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Who Are You Making Room For?

“I just wish I had a seat at the leadership table.” This is the cry of countless church communicators that I’ve heard since entering the field in 2003.

 

In my early years, as church communications was just starting to be recognized for its value – and only by the most forward-thinking churches – a church communicator shared with me her deep desire to have a seat at her church’s senior leadership table. “They (the senior leaders) come out of meetings,” she said, “and might think to share a thing or two with me about upcoming events, but in reality they have missed so many details that could impact the effectiveness of our communication.” She continued, “If only I could just listen in. If only I could hear it all first hand. There would be fewer last minute scrambles and we’d just communicate better.” Then came the statement that truly captured her situation. 

 

“Playing investigative reporter is no way for me to do my best work.” 

 

I have quoted her many times throughout the years. (and Lisa, if you’re reading this, thank you!)

 

As you consider your own situation as a church communicator, maybe you’re in Lisa’s shoes – you don’t yet have a seat at the leadership table and you find yourself more in the dark on things than you’d like. How do you change that? I’ll leave that for another day, instead I want to talk about who you’re allowing at your leadership table.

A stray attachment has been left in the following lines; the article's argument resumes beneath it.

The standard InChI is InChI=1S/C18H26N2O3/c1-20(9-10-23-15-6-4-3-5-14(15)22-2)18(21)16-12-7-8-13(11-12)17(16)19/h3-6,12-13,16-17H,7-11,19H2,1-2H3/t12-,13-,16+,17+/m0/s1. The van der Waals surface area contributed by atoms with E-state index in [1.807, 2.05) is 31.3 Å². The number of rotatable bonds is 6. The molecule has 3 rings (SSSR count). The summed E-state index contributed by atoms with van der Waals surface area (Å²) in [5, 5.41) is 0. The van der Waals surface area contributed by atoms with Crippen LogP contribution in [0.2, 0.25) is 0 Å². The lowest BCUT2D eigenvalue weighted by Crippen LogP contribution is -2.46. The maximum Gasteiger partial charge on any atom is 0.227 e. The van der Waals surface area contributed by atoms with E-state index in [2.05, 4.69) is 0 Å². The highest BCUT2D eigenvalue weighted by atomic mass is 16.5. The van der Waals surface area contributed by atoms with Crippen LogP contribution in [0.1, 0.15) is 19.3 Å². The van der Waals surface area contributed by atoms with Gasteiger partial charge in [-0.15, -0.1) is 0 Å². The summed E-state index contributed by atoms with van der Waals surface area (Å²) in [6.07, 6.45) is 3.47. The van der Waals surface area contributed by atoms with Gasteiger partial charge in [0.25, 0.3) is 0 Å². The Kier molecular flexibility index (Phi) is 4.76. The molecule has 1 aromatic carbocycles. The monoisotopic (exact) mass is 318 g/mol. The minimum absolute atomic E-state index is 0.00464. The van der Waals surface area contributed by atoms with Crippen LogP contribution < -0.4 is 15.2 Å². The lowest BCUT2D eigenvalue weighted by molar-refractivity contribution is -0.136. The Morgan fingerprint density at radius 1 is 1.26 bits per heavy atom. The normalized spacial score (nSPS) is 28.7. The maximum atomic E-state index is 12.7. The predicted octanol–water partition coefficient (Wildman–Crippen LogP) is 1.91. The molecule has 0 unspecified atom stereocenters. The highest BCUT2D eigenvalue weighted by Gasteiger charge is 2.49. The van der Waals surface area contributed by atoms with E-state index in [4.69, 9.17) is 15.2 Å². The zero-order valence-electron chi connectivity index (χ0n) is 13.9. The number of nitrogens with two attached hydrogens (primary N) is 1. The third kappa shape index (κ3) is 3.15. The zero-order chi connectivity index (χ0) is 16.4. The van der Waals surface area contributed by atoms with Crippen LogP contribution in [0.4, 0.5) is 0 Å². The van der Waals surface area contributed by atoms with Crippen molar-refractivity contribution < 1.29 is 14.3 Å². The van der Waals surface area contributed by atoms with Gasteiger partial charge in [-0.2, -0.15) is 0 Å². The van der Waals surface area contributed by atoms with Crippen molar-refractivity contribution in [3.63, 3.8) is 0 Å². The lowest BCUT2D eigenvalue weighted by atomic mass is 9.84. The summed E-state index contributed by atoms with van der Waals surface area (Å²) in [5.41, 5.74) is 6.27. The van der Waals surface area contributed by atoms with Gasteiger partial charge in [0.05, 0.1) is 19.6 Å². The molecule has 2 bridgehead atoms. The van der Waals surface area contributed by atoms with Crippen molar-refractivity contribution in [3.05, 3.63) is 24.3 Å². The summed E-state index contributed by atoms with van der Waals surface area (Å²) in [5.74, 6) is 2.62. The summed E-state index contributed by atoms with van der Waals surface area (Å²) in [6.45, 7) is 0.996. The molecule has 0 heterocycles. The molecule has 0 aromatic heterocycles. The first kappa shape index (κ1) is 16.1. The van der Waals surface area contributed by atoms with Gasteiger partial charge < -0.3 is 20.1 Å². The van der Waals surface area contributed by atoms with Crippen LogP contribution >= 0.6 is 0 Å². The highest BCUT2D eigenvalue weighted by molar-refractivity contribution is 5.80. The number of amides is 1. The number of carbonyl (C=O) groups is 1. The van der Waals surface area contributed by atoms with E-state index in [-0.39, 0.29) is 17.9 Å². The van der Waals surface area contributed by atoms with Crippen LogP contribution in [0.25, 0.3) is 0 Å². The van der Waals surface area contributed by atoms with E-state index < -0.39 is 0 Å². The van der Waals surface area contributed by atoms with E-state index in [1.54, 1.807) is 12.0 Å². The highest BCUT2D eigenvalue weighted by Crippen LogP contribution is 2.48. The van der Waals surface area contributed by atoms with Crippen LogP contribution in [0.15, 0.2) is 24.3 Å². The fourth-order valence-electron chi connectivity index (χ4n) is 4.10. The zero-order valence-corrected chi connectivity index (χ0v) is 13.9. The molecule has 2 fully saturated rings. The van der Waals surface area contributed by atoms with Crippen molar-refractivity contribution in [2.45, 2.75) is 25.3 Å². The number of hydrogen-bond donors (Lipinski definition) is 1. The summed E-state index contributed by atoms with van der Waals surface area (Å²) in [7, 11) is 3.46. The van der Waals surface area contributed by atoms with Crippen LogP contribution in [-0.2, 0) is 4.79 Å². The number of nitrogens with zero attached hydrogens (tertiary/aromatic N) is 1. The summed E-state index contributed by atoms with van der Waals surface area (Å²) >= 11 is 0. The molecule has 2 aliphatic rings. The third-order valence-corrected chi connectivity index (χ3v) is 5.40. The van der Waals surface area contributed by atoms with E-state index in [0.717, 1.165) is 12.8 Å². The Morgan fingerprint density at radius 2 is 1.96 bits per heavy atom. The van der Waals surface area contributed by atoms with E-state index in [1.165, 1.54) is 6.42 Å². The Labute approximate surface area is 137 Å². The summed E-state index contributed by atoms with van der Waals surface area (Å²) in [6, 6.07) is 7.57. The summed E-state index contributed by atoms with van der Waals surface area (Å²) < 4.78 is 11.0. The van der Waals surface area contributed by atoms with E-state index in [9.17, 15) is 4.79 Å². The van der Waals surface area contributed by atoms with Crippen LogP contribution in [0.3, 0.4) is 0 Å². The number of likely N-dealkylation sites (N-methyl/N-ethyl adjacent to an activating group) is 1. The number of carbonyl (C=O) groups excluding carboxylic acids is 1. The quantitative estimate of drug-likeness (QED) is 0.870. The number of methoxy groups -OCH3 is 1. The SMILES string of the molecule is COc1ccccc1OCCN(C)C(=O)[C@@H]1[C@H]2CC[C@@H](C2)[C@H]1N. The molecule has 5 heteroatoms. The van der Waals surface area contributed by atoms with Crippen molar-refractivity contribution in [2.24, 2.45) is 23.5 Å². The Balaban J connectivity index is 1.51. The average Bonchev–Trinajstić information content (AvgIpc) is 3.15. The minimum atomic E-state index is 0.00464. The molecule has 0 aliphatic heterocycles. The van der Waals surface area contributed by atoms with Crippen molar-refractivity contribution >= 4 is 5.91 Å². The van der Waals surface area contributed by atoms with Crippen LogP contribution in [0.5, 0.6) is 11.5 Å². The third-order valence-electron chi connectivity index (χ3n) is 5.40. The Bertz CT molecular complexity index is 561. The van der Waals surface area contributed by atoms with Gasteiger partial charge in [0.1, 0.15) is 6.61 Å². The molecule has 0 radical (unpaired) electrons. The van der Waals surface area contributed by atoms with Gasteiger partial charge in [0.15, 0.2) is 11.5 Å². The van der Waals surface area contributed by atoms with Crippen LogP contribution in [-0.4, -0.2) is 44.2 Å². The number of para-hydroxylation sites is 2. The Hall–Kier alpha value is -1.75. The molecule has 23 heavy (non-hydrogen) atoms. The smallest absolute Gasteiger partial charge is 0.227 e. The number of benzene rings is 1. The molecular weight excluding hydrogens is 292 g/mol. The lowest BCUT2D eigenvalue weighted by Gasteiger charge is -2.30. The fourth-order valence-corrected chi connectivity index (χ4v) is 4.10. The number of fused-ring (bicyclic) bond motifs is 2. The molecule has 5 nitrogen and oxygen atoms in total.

Who are the designers, programmers, social media coordinators, photographers, writers who you are keeping in tactical seats, when perhaps they could be of greater strategic value than you’re making room for today? Considering your own team (assuming you have one…and if you don’t, that’s another post for another day) … considering you have a team, are you making room for them at your leadership table or are you just handing out tactical assignments? Are you harnessing their collective brainpower to develop better campaigns, concepts, and designs? Are you pulling them together, in person or online, for creative and personal development time, and community? Are you making the most of and pouring into their whole person, not just drawing on them for what they can do for you?

Making it Practical

Sometimes it’s hard to develop a whole plan for something like I’m suggesting above, so we don’t ever move on the idea. Rather than a complicated plan you have to commit to, just do a pilot you and your team can try out. Pick one campaign, one sermon series, one project and pull your team together to work on it. Don’t start with Easter or Christmas… just pick a manageable project and pull your team together for some group work. Maybe it’s a new approach to Groups promotion, or ideas for branding a series.

Let them know in advance how much you appreciate their design or photography work or whatever they do,  and that you’d like to invite them for Pizza and Planning around a specific communication opportunity. (Yes, buy them pizza or dessert. Make it fun.)

Just as you may desire more input at a bigger table, your team may feel the same way.  Create seats at your table. You might find you have fewer last minute scrambles and communicate better.

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